More than 8 in 10 software applications fail security test, says Veracode

This compares with only 58% of software applications that failed to meet acceptable levels of security in the previous report, although this year’s report applies more stringer criteria to the evaluation of software security.

“We have applied a more rigorous and probably more realistic rating for application security”, said Matt Peachey, vice president of Europe, the Middle East, and Africa at Veracode. For the most recent report, Veracode applied a zero tolerance policy for cross-site scripting and SQL injection vulnerabilities, the two most commonly exploited software flaws.

“The problem is not getting any better. Frankly, it is getting worse. You should care about it because…you could be the next Sony or whomever”, Peachey told Infosecurity.

The latest State of Software Security Report captures data collected over the past 18 months from the analysis of 9,910 applications (compared to 4,835 applications in Volume 3) that were submitted to Veracode’s cloud-based application security testing platform.

For web applications, the report found a high concentration of cross-site scripting and SQL injection vulnerabilities, with cross-site scripting present in 68% of all web applications and SQL injection present in 32% of all web applications.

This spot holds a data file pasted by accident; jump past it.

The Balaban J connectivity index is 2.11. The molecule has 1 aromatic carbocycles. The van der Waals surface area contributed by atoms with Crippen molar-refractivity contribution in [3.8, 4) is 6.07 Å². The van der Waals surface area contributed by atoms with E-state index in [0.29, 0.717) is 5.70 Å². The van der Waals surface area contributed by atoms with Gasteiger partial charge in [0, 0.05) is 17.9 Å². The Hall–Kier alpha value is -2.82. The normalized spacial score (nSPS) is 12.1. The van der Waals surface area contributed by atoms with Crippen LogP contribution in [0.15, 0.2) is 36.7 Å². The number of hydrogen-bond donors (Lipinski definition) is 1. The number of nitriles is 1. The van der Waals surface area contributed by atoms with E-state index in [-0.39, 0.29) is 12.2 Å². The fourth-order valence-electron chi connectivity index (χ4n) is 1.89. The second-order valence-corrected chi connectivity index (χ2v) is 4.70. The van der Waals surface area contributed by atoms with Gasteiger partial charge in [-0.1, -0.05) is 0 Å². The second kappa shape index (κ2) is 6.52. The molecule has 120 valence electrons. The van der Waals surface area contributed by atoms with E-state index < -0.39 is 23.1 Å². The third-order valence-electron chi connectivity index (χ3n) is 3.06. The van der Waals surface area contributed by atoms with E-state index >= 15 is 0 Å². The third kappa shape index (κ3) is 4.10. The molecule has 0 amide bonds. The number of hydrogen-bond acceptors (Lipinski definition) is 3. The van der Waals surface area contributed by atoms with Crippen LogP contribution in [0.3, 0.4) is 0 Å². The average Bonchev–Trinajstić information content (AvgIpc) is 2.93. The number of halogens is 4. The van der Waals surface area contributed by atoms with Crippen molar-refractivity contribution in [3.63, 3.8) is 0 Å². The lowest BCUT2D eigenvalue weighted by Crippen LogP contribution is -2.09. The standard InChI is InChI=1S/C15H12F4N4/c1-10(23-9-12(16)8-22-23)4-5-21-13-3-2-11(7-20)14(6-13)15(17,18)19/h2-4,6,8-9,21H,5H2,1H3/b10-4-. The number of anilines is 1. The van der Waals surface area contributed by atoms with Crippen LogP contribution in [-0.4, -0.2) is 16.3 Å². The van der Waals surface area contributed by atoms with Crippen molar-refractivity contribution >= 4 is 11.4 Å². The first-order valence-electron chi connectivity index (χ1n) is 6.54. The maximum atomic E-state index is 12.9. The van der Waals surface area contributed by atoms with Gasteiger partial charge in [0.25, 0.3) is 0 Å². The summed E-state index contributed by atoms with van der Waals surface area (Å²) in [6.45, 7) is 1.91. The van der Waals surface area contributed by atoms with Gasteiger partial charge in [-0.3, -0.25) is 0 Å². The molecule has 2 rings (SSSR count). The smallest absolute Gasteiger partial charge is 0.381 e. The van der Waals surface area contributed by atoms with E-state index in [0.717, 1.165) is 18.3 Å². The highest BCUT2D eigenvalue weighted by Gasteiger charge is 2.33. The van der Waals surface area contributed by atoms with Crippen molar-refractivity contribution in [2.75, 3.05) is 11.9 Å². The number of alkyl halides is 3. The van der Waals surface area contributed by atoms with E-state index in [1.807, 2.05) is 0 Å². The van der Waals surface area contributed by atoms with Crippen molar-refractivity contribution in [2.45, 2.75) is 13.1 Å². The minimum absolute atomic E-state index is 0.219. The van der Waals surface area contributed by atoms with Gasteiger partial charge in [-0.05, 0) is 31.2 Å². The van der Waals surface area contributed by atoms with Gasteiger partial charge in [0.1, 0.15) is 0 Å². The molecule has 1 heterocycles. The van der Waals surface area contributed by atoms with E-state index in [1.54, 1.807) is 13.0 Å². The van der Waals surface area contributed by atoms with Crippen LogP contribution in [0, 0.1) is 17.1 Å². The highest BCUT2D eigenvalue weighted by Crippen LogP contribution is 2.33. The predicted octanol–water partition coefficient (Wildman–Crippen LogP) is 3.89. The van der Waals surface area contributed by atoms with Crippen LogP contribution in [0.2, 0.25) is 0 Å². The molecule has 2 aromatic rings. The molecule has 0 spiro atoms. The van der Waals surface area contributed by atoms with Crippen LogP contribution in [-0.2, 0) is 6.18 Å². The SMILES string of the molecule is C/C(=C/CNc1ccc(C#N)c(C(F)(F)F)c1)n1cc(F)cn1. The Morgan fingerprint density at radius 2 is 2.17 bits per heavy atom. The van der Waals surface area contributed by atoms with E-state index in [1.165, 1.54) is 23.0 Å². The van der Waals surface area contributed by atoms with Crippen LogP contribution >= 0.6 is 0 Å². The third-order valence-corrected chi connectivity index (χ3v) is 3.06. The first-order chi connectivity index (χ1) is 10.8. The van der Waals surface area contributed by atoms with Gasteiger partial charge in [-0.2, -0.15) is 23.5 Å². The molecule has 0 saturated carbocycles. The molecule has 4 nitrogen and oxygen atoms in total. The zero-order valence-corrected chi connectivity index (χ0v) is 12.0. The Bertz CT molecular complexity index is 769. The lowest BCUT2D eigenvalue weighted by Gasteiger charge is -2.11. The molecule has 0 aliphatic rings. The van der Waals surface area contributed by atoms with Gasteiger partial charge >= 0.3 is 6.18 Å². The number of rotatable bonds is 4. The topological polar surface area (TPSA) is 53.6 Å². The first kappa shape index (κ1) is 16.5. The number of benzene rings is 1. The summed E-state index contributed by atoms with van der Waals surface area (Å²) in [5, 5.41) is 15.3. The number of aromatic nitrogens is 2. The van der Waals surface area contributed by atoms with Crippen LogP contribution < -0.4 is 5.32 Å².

Those vulnerabilities were found to affect a higher percentage of U.S. government web applications than private industry. The survey found that 75% of government applications had cross-site scripting issues compared to 67% for the finance sector and 55% for the software sector; 40% of government applications had SQL injection issues, compared to 29% for finance and 30% for software.

In addition, vulnerabilities that can lead to remote code execution and backdoor functionality, such as buffer overflow and nontypesafe languages C/C++ and Objective C, are found to be far more prevalent in commercial software, according to report. The RSA and Google Aurora attacks were based on remote code execution, Peachey explained.

Veracode also found that mobile software developers tend to make similar mistakes to enterprise developers, specifically with the use of hard-coded cryptographic keys. More than 40% of the Android applications analyzed had at least one instance of this flaw.

“If someone were to exfiltrate that cryptography key off your application, they can use it to gain access to anyone else’s phone using the same application. From our perspective, you should never hard-code data like that into any application”, Peachey said.

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